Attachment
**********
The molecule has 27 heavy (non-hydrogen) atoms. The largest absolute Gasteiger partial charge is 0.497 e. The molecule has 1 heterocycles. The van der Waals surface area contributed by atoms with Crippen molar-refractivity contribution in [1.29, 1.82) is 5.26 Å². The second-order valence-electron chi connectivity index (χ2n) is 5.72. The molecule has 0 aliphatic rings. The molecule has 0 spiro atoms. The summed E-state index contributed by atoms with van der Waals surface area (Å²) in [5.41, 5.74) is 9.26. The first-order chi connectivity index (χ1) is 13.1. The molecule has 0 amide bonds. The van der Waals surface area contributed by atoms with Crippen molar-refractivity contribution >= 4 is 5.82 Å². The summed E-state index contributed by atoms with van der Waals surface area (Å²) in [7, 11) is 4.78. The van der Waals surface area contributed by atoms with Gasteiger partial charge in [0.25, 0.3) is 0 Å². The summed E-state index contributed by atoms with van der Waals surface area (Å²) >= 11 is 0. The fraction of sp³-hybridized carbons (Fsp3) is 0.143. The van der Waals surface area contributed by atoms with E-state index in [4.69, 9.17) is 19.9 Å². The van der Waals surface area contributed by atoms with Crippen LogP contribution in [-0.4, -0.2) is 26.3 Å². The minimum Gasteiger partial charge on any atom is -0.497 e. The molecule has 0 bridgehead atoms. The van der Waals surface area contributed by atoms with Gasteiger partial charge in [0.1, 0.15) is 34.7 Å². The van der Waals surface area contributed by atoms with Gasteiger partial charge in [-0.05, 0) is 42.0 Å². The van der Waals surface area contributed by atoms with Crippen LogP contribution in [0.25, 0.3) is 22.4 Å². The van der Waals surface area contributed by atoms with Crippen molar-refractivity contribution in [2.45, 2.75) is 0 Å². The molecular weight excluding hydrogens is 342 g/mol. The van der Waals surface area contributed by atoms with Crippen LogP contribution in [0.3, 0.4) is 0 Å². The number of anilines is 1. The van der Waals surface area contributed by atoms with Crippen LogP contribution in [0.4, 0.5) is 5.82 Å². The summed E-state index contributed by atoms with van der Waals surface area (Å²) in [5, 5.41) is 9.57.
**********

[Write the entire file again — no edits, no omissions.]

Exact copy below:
The molecule has 27 heavy (non-hydrogen) atoms. The largest absolute Gasteiger partial charge is 0.497 e. The molecule has 1 heterocycles. The van der Waals surface area contributed by atoms with Crippen molar-refractivity contribution in [1.29, 1.82) is 5.26 Å². The second-order valence-electron chi connectivity index (χ2n) is 5.72. The molecule has 0 aliphatic rings. The molecule has 0 spiro atoms. The summed E-state index contributed by atoms with van der Waals surface area (Å²) in [5.41, 5.74) is 9.26. The first-order chi connectivity index (χ1) is 13.1. The molecule has 0 amide bonds. The van der Waals surface area contributed by atoms with Crippen molar-refractivity contribution >= 4 is 5.82 Å². The summed E-state index contributed by atoms with van der Waals surface area (Å²) in [7, 11) is 4.78. The van der Waals surface area contributed by atoms with Gasteiger partial charge in [0.25, 0.3) is 0 Å². The summed E-state index contributed by atoms with van der Waals surface area (Å²) >= 11 is 0. The fraction of sp³-hybridized carbons (Fsp3) is 0.143. The van der Waals surface area contributed by atoms with E-state index in [4.69, 9.17) is 19.9 Å². The van der Waals surface area contributed by atoms with Crippen LogP contribution in [-0.4, -0.2) is 26.3 Å². The minimum Gasteiger partial charge on any atom is -0.497 e. The molecule has 0 bridgehead atoms. The van der Waals surface area contributed by atoms with Gasteiger partial charge in [0.1, 0.15) is 34.7 Å². The van der Waals surface area contributed by atoms with Gasteiger partial charge in [-0.05, 0) is 42.0 Å². The van der Waals surface area contributed by atoms with Crippen LogP contribution in [0.25, 0.3) is 22.4 Å². The van der Waals surface area contributed by atoms with Crippen molar-refractivity contribution in [2.45, 2.75) is 0 Å². The molecular weight excluding hydrogens is 342 g/mol. The van der Waals surface area contributed by atoms with Crippen LogP contribution in [0.3, 0.4) is 0 Å². The number of anilines is 1. The van der Waals surface area contributed by atoms with Crippen LogP contribution in [0.4, 0.5) is 5.82 Å². The summed E-state index contributed by atoms with van der Waals surface area (Å²) in [5, 5.41) is 9.57.